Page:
Physics: Based on detection of the amount of x-rays which pass through the body. The more x-rays that are absorbed by a structure the denser (whiter) it will appear on the film. Thus, structures that absorb a lot of x-rays will appear white (e.g. cortical bone) and substances that absorb little or no x-ray will appear light gray to black (fat, air filled bowel)
Tissues: Air Þ black, Fat Þ deep gray, soft tissue Þ gray, mineralization (calcifications or bone) Þ white
Application: Provides unsurpassed resolution for depiction of fine osseous detail. Limited for soft tissue evaluation.
° from each other)
- at least two orthogonal views are required (views taken at 90
- Osseous mineralization : osteosclerosis (too much bone), osteopenia (too little bone)
- Osseous integrity: fracture, destruction by tumor
- Relationship of bones: detect subluxation or dislocation
- Osseous quality: osteomalacia
Physics: X-ray absorption also. Tomographic images presented in the axial plane are constructed by a complex mathematical analysis of many x-rays which are sent through a section of the body in many different directions. Images can also be reconstructed for view in the coronal and sagittal planes. 3-D rendering also possible.
Tissues: Air, Fat, Fluid, Muscle, Calcium. Better soft tissue discrimination. Can differentiate muscle from fluid.
Application: Can evaluate:
- Soft tissue assessment – can visualize abscesses, tumors, foreign bodies, and penetrating injuries
- Assessment of bones – evaluate full extent of complex fractures (especially around articular surfaces)
- Complex anatomy evaluation – acetabulum
- 2D, 3D reconstruction
Magnetic Resonance Imaging (MRI)
Physics: This technique reflects the amount of mobile protons in tissue. The patient’s body or portion of the body is placed in a magnetic field and it’s nuclei (hydrogen protons of the tissue) are excited by radiofrequency pulses at angles to the fields axis. Resulting signals from the hydrogen ions are processed through a computer to produce an image. By varying the radiofrequency pulse sequences, the apparent contrast of adjacent tissues and of black and white or color values can be altered. Tissues with very little mobile protons will not have much MR signal (tendon). In contrast, muscle has many mobile protons and gives a strong signal.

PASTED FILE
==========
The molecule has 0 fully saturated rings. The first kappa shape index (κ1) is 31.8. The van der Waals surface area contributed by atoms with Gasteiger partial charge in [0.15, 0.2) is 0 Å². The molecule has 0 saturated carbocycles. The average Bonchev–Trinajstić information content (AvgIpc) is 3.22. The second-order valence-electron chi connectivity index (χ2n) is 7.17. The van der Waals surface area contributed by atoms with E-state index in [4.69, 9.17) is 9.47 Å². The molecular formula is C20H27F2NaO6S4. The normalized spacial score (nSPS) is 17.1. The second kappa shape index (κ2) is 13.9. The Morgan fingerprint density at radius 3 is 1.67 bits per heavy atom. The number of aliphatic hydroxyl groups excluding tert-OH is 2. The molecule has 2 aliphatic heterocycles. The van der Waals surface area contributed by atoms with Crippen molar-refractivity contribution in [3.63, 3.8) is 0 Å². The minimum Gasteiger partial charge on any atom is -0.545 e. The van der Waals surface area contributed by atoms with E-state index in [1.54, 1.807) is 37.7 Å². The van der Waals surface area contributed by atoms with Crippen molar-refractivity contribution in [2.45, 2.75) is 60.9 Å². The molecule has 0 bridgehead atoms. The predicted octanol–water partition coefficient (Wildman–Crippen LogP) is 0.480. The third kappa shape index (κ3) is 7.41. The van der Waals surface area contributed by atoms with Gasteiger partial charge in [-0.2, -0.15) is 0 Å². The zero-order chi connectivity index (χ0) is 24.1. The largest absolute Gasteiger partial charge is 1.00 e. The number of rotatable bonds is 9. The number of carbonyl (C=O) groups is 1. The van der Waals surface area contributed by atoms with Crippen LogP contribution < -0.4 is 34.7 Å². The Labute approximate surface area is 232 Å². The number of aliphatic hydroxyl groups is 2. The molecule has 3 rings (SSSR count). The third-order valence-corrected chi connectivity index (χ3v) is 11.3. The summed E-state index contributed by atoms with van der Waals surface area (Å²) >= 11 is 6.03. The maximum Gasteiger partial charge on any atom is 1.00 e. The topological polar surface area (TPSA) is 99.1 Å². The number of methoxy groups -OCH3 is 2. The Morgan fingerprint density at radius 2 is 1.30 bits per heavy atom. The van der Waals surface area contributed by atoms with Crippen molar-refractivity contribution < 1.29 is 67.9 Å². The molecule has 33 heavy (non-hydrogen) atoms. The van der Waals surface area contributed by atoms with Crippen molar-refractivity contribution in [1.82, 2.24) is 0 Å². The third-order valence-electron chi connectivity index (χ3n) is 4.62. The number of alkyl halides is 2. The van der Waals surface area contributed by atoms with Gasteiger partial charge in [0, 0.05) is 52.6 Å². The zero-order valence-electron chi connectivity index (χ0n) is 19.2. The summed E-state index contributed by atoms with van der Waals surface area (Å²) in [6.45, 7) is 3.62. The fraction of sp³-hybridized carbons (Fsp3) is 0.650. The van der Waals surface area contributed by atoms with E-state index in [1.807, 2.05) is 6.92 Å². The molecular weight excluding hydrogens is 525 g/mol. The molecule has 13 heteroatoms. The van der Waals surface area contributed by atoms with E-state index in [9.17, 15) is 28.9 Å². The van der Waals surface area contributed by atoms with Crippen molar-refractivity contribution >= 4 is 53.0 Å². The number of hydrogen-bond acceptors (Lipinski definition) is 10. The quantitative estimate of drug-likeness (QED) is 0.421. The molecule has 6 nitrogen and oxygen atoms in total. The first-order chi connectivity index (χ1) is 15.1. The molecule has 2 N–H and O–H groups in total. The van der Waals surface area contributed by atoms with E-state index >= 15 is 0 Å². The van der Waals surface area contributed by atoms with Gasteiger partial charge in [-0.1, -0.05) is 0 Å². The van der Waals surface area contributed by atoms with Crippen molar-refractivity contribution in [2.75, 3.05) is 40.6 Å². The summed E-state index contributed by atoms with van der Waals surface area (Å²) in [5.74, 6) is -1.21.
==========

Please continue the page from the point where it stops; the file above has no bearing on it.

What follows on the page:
Tissues: Air, fat, fluid, muscle, tendons, ligaments, bone Þ Black (because no proton response; opposite of plain film)
Application: BEST soft tissue characterization
By choosing the appropriate sequence (difference in the signal intensity from each tissue represented on the images on a scale from black to white) the contrast between different tissues can be delineated.
Spine abnormalities (disc herniations, ligamentous disruptions, vertebral abnormalities, cord lesions)
Staging of tumors
Evaluation of infections
Internal derangement of joints (meniscal tears, ligament and tendon tears)
- detail of osseous structures limited
Physics: Technique studies tissues by detecting how sound waves interact with various tissues.
Tissues: Water Þ transmit and do not reflect sound waves (anechoic); fat Þ reflects sound waves (hyperechoic)
Application: Limited role for osseous and intra-articular structures. Cortex of bone reflects most sound waves therefore unable to evaluate it. Medullary canal and surround structures also cannot be assessed.
- Can evaluate:
- Abdominal and pelvic organs
- Cystic vs. solid masses
- Tendon and ligament integrity (limited)
Nuclear Radioactive Bone Scanning
Physics: Delivery of radioactive materials that are tagged on to specific carriers that deliver the radioisotopes to specific sites. In Bone scanning, technetium disphosphonate is used to be incorporated into bone.
Tissues: bone, heart, lungs, and other organs
Application: Provides images of the skeleton based on the rate of bone turnover.. Fractures and infections have areas of high turnover which will appear very dark. Gives more physiological than anatomic info. Lacks detailed anatomic info.
- Indications for use:
- Metastatic disease
- Occult fracture